Oddly perverse in that it ostensibly seeks to break down stereotypes about high school cliques and yet every additional detail only confirms the stereotypes as they're presented at the beginning. The Breakfast Club is also kind of noxious in the way it lays into Claire. You can see the hand of a former frustrated teenage boy in its condemnation of her for being a "tease". It does have the nice sense of comic timing though. The slow build of gags…

  • Ashoka the Great

    Ashoka the Great 2001

    Watched 04 Mar, 2015

    •I suspect people would be slightly more enamoured of biopics if they regularly took the form of colourful, song-studded, epic, melodramatic romances (that demand a lot of adjectives). Aśoka may be long but it's also aggressively made - cuts are commonly preceded by zooms and whip pans - and it prioritises entertainment over historical accuracy. (Oscar nitpickers wouldn't know where to start.)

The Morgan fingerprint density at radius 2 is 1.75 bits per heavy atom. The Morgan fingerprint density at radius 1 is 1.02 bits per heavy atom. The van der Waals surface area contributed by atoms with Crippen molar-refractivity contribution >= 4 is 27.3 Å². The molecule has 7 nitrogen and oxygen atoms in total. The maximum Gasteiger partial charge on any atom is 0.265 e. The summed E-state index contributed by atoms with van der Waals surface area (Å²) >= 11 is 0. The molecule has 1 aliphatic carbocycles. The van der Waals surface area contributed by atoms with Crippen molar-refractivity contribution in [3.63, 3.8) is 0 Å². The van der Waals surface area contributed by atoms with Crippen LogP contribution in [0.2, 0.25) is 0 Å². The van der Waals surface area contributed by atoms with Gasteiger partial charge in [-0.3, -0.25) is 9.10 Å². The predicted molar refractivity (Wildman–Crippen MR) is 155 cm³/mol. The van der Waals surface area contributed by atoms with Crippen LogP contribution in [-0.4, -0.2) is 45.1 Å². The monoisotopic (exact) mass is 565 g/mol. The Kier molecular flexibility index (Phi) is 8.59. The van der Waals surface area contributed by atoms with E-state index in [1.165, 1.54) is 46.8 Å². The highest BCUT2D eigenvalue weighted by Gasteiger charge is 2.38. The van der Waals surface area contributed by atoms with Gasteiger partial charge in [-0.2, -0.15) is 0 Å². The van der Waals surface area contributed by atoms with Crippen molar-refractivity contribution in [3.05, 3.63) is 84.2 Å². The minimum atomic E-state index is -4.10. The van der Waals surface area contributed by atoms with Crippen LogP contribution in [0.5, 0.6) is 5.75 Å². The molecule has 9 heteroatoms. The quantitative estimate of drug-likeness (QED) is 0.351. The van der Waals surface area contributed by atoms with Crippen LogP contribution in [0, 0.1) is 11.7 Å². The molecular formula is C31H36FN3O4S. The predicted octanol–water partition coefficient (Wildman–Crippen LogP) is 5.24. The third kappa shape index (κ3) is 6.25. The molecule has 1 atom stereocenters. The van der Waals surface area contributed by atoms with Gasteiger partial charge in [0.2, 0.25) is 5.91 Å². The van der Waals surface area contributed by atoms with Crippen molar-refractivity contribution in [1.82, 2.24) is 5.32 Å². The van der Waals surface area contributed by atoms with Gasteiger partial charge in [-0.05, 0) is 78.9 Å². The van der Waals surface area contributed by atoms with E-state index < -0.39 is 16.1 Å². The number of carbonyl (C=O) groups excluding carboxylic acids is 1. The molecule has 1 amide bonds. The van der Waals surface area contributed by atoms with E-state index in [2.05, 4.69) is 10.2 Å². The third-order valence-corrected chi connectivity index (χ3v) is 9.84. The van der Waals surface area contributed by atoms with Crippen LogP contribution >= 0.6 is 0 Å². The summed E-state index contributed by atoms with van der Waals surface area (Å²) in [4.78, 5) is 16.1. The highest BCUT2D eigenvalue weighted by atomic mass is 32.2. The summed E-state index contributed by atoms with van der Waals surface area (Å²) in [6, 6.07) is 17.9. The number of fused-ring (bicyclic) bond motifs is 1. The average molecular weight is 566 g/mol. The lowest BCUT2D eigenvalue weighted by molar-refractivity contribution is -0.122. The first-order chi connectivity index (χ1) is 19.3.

•It has an interesting two-fold approach to violence. Some of it is designated as guilt-free action, in which…

  • Shanghai Triad

    Shanghai Triad 1995

    Watched 02 Mar, 2015

    Shanghai Triad takes the familiar approach to 1930s Shanghai as a place of wealth, opportunity and corrupting vices that sits in stark contrast to a simple virtuous countryside. The truth is considerably more nuanced: most of Shanghai's residents worked as pedicab drivers, factory labours, taxi dancers and the like while living in hovels or in cramped, sublet houses. In many cases they were actually worse off than "country bumpkins". The "money and sin" approach does mirror the contemporary, popular perception…

  • Citizenfour

    Citizenfour 2014

    Watched 01 Mar, 2015

    •The erosion of privacy and the frightening nature of government's ability to monitor electronic communications is conveyed not only by the explicit text but also comes across through people's actions in the documentary. The constant collection of cell phones, unplugging of telephones, nervousness about the likelihood of doors getting kicked down and of injunctions being issued speaks as well to the issue as does the explicit talk about exactly how, for example, Tempora works.

    •At times it risks pushing into…